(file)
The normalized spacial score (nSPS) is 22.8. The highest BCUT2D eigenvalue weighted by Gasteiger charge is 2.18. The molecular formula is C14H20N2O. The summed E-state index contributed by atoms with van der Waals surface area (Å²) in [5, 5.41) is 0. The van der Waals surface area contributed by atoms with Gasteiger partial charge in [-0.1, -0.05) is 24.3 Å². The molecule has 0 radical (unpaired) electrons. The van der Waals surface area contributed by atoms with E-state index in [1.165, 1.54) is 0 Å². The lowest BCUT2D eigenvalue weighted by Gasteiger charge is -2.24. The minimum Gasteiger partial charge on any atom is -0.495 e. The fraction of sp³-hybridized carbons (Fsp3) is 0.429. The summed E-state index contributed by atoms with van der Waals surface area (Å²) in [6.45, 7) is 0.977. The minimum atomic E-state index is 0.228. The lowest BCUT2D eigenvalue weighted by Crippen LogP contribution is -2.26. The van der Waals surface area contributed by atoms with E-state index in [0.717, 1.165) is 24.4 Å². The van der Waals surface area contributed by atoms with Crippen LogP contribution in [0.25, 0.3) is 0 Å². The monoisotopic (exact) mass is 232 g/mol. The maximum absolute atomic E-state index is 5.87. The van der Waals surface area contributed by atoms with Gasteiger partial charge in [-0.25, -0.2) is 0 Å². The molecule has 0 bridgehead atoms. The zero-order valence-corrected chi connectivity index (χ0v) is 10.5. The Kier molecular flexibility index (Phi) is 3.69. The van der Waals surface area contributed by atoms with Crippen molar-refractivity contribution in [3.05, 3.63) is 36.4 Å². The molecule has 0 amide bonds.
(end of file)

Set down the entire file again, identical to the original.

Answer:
The normalized spacial score (nSPS) is 22.8. The highest BCUT2D eigenvalue weighted by Gasteiger charge is 2.18. The molecular formula is C14H20N2O. The summed E-state index contributed by atoms with van der Waals surface area (Å²) in [5, 5.41) is 0. The van der Waals surface area contributed by atoms with Gasteiger partial charge in [-0.1, -0.05) is 24.3 Å². The molecule has 0 radical (unpaired) electrons. The van der Waals surface area contributed by atoms with E-state index in [1.165, 1.54) is 0 Å². The lowest BCUT2D eigenvalue weighted by Gasteiger charge is -2.24. The minimum Gasteiger partial charge on any atom is -0.495 e. The fraction of sp³-hybridized carbons (Fsp3) is 0.429. The summed E-state index contributed by atoms with van der Waals surface area (Å²) in [6.45, 7) is 0.977. The minimum atomic E-state index is 0.228. The lowest BCUT2D eigenvalue weighted by Crippen LogP contribution is -2.26. The van der Waals surface area contributed by atoms with E-state index in [0.717, 1.165) is 24.4 Å². The van der Waals surface area contributed by atoms with Crippen LogP contribution in [0.25, 0.3) is 0 Å². The monoisotopic (exact) mass is 232 g/mol. The maximum absolute atomic E-state index is 5.87. The van der Waals surface area contributed by atoms with Gasteiger partial charge in [-0.25, -0.2) is 0 Å². The molecule has 0 bridgehead atoms. The zero-order valence-corrected chi connectivity index (χ0v) is 10.5. The Kier molecular flexibility index (Phi) is 3.69. The van der Waals surface area contributed by atoms with Crippen molar-refractivity contribution in [3.05, 3.63) is 36.4 Å². The molecule has 0 amide bonds.